Let’s assume, for a moment, that you don’t watch the local news, you ignore national headlines, and you bypass the newspaper kiosks on your walk to work. Still, despite all this, you’ve likely heard about Google’s recent agreement to acquire mobile phone manufacturer Motorola Mobility. That’s because everyone from software developers to casual phone dialers are talking about the bright future of Android-powered smart phones once tech giant Google is at the reigns of both the Android operating system (OS) and a major mobile phone manufacturer. Of course, the acquisition must still gain government approval, but several analysts have had no problem jumping the gun and proclaiming that this will be a game-changing event for the tech market.
If you’re like me, when you hear “Google,” you immediately think of California, but Motorola Mobility’s acquisition could be notably beneficial to the Greater Boston area as well. Since 2008, Google has maintained a staff of over 150 employees at its four-floor location at 5 Cambridge Center. Moreover, Motorola Mobility operates a key location in Lowell, Massachusetts. Both facilities have a pool of talented programmers, developers, and engineers at their doorsteps. There is definitely potential for them to increase their recruiting activity in the area following the acquisition.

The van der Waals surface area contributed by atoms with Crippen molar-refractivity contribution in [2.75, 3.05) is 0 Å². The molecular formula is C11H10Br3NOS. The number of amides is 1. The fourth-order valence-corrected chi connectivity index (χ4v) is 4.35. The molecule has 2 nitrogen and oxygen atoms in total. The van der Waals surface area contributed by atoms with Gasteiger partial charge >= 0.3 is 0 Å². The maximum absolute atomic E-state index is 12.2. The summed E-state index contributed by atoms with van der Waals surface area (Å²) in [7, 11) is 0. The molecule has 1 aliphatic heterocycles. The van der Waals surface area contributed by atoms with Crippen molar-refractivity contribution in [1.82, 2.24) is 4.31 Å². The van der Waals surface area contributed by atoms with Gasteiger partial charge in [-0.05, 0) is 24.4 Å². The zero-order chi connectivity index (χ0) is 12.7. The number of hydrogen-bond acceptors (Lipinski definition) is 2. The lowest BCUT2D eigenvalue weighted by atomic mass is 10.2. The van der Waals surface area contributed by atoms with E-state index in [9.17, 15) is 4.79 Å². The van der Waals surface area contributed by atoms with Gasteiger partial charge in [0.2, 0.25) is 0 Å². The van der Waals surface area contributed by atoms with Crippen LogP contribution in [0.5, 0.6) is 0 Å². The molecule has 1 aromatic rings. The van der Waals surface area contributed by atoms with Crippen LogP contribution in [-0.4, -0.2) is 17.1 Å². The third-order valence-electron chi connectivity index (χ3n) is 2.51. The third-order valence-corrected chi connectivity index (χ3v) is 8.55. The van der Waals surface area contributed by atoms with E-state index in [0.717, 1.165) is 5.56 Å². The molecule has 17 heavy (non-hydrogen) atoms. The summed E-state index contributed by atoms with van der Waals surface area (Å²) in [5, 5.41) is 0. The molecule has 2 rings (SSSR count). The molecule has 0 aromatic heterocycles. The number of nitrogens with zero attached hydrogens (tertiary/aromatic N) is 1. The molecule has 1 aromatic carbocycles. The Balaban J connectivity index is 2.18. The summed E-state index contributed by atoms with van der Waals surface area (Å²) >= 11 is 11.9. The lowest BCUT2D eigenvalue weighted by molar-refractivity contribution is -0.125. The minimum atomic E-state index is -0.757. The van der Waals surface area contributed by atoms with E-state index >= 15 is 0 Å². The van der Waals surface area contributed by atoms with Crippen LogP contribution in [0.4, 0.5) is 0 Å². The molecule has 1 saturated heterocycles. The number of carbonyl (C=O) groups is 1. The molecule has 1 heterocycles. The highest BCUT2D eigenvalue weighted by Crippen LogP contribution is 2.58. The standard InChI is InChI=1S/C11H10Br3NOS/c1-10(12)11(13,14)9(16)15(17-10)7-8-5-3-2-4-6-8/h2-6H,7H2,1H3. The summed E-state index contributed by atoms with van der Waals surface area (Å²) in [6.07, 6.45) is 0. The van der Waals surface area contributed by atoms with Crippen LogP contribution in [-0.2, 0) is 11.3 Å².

The purchase of a hardware manufacturer is out of character for Google and clearly demonstrates the value the company places on the future of the smart phone market. This acquisition would increase sharing of technology between Motorola Mobility and Google, accelerating the innovation cycle. Still, it is anticipated that Motorola Mobility will continue to operate separately from Google, using the Android OS under license--an arrangement that has been in place for years now.
Although Google has yet to gain approval for its acquisition from the federal government, analysts point out that vertical integration, or the purchase of suppliers by producers, is often less likely to spark antitrust concerns than horizontal integration, in which companies purchase direct competitors (ie. Yahoo, in the case of Google).
At the very least, news of this pending acquisition likely brought a smile to Google stock holders as they checked quotes on their smart phones or caught a glimpse of green on the stock ticker by South Station as GOOG flashed by. The anticipated acquisition bolstered investor’s perception of Google’s future and the company’s stock value. Optimism on Wall Street is good news for everyone.